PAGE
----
You might be bullied, and that's okay. I don't want you to be bullied, but to a certain extent, it's part of growing up. You will probably go to public school because you likely won't remember anything that you learn in the classroom, but you will remember that if you open your mouth to that burly gentleman in the corner, he might pound you into the dust. I will allow you to solve these problems for yourself to a certain extent, and I promise to not go all mama bear on things before it's necessary. I assure you, however, that if it's necessary, I will go mama bear all over that place and they will not see it coming. You will always have a chance to handle it how you see fit. Then, they will see how terrifying 5 foot 2 inches of protectiveness can be. Watch out Class of 2031. I will get you if necessary.
I hope that you get your dad's way with mechanics and my sense of humor. Don't get me wrong, your dad has a wonderful sense of humor, but mine comes directly from your Pop Pop, and he's my best friend. I hope you are someday as close to one or both of us as I am with him.
I hope I can follow the advice that I give the parents of my patients while learning new things along the way. I hope you see your father and I argue while knowing that what's behind it is real love. I hope you understand that difference between loving each other through confrontation and pretending that everything is fine.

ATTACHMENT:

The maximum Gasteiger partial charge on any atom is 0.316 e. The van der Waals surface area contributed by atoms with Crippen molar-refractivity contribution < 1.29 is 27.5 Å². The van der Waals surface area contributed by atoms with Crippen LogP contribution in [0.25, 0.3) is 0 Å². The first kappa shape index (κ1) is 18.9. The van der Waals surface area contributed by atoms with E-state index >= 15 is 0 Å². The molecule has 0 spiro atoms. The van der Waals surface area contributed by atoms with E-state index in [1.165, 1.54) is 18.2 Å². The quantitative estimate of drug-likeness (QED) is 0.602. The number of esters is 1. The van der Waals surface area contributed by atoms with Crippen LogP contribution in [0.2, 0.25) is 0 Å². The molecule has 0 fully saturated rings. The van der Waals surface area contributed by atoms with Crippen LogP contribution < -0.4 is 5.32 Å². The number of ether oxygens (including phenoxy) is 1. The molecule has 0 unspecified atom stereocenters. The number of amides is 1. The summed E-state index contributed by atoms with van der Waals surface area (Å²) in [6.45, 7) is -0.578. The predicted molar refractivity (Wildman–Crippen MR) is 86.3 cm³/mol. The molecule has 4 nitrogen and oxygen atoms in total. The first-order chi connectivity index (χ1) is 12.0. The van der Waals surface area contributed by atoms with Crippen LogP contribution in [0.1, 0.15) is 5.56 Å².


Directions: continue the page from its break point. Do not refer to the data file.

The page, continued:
I hope you like books. I'm going to buy you every book I can get my hands on. I mean real books, by the way, the kind that I read and touched when I was a child, not these electronic versions that don't have the same effect. I hope you get to know the heros of my childhood like Winnie the Pooh and Harold and the Purple Crayon. They're cool dudes.
I hope you get dirty. I hope you roll in germs. I hope you get snotty and icky and gain the immunities of a champ. Your mommy never gets sick, and I'm pretty sure it's because I practically ate dirt as a child. I hope you let your dad throw you in the pool and horse around with you. I hope you have his sense of adventure. He needs an exploration buddy, and I'm not very good at the spontaneous.
I hope you aren't allergic to gluten because being allergic to gluten is balls.